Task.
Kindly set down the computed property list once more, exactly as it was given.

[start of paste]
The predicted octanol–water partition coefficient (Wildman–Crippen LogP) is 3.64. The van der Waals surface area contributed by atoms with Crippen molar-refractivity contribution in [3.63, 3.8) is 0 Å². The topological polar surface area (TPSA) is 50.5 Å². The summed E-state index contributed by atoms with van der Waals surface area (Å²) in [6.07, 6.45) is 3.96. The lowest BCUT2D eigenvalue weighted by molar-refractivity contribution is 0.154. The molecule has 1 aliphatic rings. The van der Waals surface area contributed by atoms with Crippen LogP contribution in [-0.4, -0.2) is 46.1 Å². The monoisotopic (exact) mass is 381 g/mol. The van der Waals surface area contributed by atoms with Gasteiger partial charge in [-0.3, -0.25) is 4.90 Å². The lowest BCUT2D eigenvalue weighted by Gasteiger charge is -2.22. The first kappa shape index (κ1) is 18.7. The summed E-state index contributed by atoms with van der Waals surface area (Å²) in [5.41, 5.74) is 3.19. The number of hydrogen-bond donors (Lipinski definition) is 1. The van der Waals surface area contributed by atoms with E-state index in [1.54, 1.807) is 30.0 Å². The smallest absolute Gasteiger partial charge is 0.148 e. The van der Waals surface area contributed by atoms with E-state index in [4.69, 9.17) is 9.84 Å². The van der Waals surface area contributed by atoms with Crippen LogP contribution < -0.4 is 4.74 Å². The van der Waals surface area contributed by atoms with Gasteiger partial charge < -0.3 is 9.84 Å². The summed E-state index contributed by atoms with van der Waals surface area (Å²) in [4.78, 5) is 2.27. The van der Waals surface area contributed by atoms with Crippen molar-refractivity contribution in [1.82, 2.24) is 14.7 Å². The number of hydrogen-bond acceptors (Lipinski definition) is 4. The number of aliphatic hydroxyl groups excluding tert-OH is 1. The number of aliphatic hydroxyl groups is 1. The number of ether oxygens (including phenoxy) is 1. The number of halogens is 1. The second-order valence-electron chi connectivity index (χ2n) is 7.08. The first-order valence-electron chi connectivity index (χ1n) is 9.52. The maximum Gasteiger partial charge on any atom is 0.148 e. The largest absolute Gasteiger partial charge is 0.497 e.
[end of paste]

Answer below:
The predicted octanol–water partition coefficient (Wildman–Crippen LogP) is 3.64. The van der Waals surface area contributed by atoms with Crippen molar-refractivity contribution in [3.63, 3.8) is 0 Å². The topological polar surface area (TPSA) is 50.5 Å². The summed E-state index contributed by atoms with van der Waals surface area (Å²) in [6.07, 6.45) is 3.96. The lowest BCUT2D eigenvalue weighted by molar-refractivity contribution is 0.154. The molecule has 1 aliphatic rings. The van der Waals surface area contributed by atoms with Crippen LogP contribution in [-0.4, -0.2) is 46.1 Å². The monoisotopic (exact) mass is 381 g/mol. The van der Waals surface area contributed by atoms with Gasteiger partial charge in [-0.3, -0.25) is 4.90 Å². The lowest BCUT2D eigenvalue weighted by Gasteiger charge is -2.22. The first kappa shape index (κ1) is 18.7. The summed E-state index contributed by atoms with van der Waals surface area (Å²) in [5.41, 5.74) is 3.19. The number of hydrogen-bond donors (Lipinski definition) is 1. The van der Waals surface area contributed by atoms with E-state index in [1.54, 1.807) is 30.0 Å². The smallest absolute Gasteiger partial charge is 0.148 e. The van der Waals surface area contributed by atoms with E-state index in [4.69, 9.17) is 9.84 Å². The van der Waals surface area contributed by atoms with Crippen LogP contribution < -0.4 is 4.74 Å². The van der Waals surface area contributed by atoms with Gasteiger partial charge < -0.3 is 9.84 Å². The summed E-state index contributed by atoms with van der Waals surface area (Å²) in [4.78, 5) is 2.27. The van der Waals surface area contributed by atoms with Crippen molar-refractivity contribution in [1.82, 2.24) is 14.7 Å². The number of hydrogen-bond acceptors (Lipinski definition) is 4. The number of aliphatic hydroxyl groups excluding tert-OH is 1. The number of aliphatic hydroxyl groups is 1. The number of ether oxygens (including phenoxy) is 1. The number of halogens is 1. The second-order valence-electron chi connectivity index (χ2n) is 7.08. The first-order valence-electron chi connectivity index (χ1n) is 9.52. The maximum Gasteiger partial charge on any atom is 0.148 e. The largest absolute Gasteiger partial charge is 0.497 e.